Dear Research Advocate: The budget and appropriations process typically reveals stark differences in funding priorities among the two parties. And this year is no exception. House Budget Committee Ranking Member Chris Van Hollen (D-MD-08) introduced the Democrats’€™ 10-year budget plan this week, which stands apart from the Republican proposal introduced by Chairman Paul Ryan (R-WI-01) most notably by ending sequestration. The Ryan budget, which won House approval today, is on its way to the Senate but is considered dead on arrival. Note that there’€™s still time to urge your Members of Congress to support medical and health research as this year’€™s appropriations process continues! Teen...
Research!America and partners launch national voter education initiative to elevate the priority of medical progress ALEXANDRIA, Va. ’€” April 8, 2014 ’€”Two-thirds of Americans (66%) say it’€™s important for candidates running for office to assign a high priority to funding medical research, according to America Speaks , Volume 14, a compilation of key questions from public opinion polls commissioned by Research!America. Polling shows that Americans place a high value on U.S. leadership in medical innovation, yet only 12% say they are very well informed about the positions of their senators and representative when it comes to their support of medical and scientific research. www...
Tell the House to Reject the House Majority’€™s Budget Plan In response to President Obama’€™s budget proposal, House Budget Committee Chairman Paul Ryan (R-WI-01) released a budget plan titled, ’€œThe Path to Prosperity.’€ In this 10-year budget, Rep. Ryan proposes drastic cuts to the funding used to support medical progress among other national priorities. If this budget became law, it is a near certainty that our nation would lose its global lead in science and innovation, undermining jobs, sabotaging any progress toward economic stability, and stalling research that is addressing deadly and disabling health threats. Research reduced cancer deaths among children by 2.1% per year from...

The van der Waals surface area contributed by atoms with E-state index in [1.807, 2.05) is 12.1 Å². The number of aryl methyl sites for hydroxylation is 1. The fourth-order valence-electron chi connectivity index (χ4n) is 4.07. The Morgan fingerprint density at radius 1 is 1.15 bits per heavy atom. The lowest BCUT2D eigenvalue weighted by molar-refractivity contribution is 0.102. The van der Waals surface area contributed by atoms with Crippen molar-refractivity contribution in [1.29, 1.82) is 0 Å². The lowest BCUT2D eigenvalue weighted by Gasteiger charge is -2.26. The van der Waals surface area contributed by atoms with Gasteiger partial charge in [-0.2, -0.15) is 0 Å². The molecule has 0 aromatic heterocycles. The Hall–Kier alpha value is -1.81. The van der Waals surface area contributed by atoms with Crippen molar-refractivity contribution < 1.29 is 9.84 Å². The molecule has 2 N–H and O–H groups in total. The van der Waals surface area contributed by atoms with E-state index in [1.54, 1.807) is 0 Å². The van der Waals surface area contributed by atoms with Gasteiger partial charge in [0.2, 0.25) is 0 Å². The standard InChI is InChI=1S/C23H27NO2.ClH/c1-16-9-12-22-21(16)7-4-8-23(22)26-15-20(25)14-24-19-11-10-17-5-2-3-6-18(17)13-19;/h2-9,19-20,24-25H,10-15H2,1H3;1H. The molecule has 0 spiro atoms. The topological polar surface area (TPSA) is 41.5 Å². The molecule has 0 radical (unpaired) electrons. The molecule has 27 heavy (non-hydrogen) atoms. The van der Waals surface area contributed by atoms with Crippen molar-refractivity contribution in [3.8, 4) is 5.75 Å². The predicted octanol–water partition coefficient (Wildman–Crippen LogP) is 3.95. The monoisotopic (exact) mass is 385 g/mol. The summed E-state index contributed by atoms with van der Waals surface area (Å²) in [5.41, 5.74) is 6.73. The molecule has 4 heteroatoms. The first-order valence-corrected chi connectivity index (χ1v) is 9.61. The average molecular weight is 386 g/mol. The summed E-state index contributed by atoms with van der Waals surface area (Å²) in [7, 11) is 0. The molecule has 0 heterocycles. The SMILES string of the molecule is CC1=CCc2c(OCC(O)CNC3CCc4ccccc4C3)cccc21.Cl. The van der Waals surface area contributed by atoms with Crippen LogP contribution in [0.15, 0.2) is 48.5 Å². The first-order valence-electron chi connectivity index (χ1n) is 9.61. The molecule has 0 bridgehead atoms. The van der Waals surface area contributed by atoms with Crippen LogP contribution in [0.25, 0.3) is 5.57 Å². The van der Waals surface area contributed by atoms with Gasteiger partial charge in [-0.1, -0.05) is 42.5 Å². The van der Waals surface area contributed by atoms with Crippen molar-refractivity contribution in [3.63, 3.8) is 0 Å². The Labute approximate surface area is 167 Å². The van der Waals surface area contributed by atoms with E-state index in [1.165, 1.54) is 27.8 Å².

Dear Research Advocate: The doubling of the National Institutes of Health budget between FY99 and FY03 is an example of Congress at its most productive ’€¦ and it hinged on bipartisanship. A small group of Republicans and Democrats recognized the power of medical progress, and they worked together to increase the budget baseline for NIH by nearly $11.5 billion. Without that doubling, and with the stagnation of virtually all non-defense discretionary funding that followed on its heels, which groundbreaking medical discoveries would still lie dormant? Which of those we hold dear would not be alive today? Research!America Chair and former Congressman John Porter, who chaired the House Labor-...
Given that the budget allocated to the National Institutes of Health (NIH), which funds the non-commercial, basic medical research required to develop new medical treatments and cures, is actually lower this year than it was in 2012, it has never been more important to fight for NIH funding. To help ensure that this unique federal agency receives the resources needed to support research at universities, hospitals and other research institutions across the country, Sens. Richard Burr (R-NC) and Robert Casey, Jr. (D-PA) are circulating a sign-on letter in support of critically needed funding for NIH. Take action now ! Contact your senators and urge them to sign on to this bipartisan letter.